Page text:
When the Totonacs, the most artistic race of pre-Columbian America after having sculpted the marvelous stone ornamentations of Teotihuacan, decided to settle on the coasts of today's State of Veracruz, in the Gulf of Mexico, they still did not practice human sacrifices.
Pantheists by temperament, lovers of beautiful and delicate things, they worshipped the sun, the wind, the water and the earth and their offerings to the Gods consisted of bouquets of flowers and incinerations of "Copal". In holocaust they killed some wild animals, but they adored the birds, especially those of brilliant plumage that served them for the plumes of their golden "copilli".
Established in the coastal region, they constituted the Totonacapan kingdom, one of whose capitals, besides Cempoala and Mixquihuacan, was Papantla, which in their language means "Land of the Shining Moon".
The first chiefs of that lordship erected shrines to their main deities, among which the Goddess "Tonacayohua" stood out, who was the one who took care of the "sowing, bread and food", and who the first chroniclers compare with the Ceres of the ancient Romans.
In the summit of one of the highest mountain ranges near Papantla, Tonacayohua had her temple, whose adornment and rites were in charge of twelve young girls who were especially dedicated to her since they were children and who took a vow of chastity for life.
In times of King Teniztli, third of the Totonaca dynasty, and whom had had a girl with one of one of his wives of such unique beauty that she was given the name of "Tzacopontziza" which means "morning star"; and not wanting anyone to enjoy her beauty was consecrated to the cult of Tonacayohua.
But a young prince named "Zkatan-Oxga" (the young deer), fell in love with her. Although he knew that such sacrilege was punishable by death, one day when Morning Star, "Lucero del Alba", left the temple to pick up some turtles she had caught to offer them to the Goddess, her lover kidnapped her and fled with her to the steepest part of the mountain.
But she had not walked a long way when a frightening monster appeared to her and wrapped them both in waves of fire, forcing them to retreat quickly. When they reached the road, the priests were already waiting for them in anger, and before Zkatan could say a word, his throat was slit with a single slash, and the same fate befell the princess. Their bodies were taken, still warm, to the shrine, where, after extracting the hearts that were placed in the votive stones of the altar of the Goddess, they were thrown into a ravine.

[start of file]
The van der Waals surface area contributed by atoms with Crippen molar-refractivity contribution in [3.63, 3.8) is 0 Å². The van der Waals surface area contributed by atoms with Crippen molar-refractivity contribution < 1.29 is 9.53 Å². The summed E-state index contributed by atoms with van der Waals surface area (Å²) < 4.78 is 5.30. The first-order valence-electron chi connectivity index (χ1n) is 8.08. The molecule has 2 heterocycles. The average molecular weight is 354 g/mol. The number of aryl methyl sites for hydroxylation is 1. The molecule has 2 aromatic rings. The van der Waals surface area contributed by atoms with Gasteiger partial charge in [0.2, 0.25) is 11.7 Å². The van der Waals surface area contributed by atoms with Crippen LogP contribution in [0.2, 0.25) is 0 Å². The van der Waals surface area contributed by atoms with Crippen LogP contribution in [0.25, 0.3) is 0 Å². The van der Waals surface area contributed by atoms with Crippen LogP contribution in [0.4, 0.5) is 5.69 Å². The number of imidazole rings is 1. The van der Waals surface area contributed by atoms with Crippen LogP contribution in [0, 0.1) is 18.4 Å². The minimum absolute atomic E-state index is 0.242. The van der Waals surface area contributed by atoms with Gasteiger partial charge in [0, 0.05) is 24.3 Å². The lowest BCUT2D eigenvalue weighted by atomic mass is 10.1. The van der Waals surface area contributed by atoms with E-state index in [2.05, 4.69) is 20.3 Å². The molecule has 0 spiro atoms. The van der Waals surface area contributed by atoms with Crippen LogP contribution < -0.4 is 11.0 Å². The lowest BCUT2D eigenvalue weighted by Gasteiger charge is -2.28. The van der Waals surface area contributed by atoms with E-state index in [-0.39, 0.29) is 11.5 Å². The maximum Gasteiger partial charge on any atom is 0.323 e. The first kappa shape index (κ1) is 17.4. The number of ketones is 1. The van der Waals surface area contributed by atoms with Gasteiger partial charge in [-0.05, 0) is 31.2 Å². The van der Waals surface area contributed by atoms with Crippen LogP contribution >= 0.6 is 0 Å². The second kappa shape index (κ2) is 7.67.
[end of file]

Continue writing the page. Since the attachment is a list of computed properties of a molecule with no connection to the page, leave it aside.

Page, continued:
But in the place where they were sacrificed, the small grass began to dry up as if the blood of the two victims scattered there had an evil influence. And a few months later a bush began to sprout but so prodigiously that in a few days it rose several feet from the ground and was covered with thick foliage.
When it had reached its full growth a climbing orchid began to sprout next to its stem, which, also with astonishing rapidity and exuberance, threw its emerald guides over the trunk of the bush, with such strength and delicacy at the same time, that they resembled the arms of a woman, they were fragile guides, with elegant and chiseled leaves.
The burning sun of the tropic barely pierced the fronds of the bush, under the shelter of which the orchid developed like a bride resting in the bosom of her beloved. And one morning it was covered with tiny flowers and the whole place was flooded with ineffable aromas.
Attracted by so much phenomenon, the priests and the people no longer doubted that the blood of the two princes had been transformed into a bush and an orchid. And their astonishment increased when the little fragrant flowers became long and slender pods that, when ripe, gave off an even more penetrating perfume, as if the innocent soul of "Lucero del Alba" quintessence in it more exquisite fragrances.
The orchid was the object of reverent worship, it was declared a sacred plant and was elevated as a divine offering to the Totonac adoratories.
Thus from the blood of a princess was born the Vanilla that in Totonaco is called "XANATH" (vanilla flower) and in Nahuatl "Tlilxochilt" (black flower)".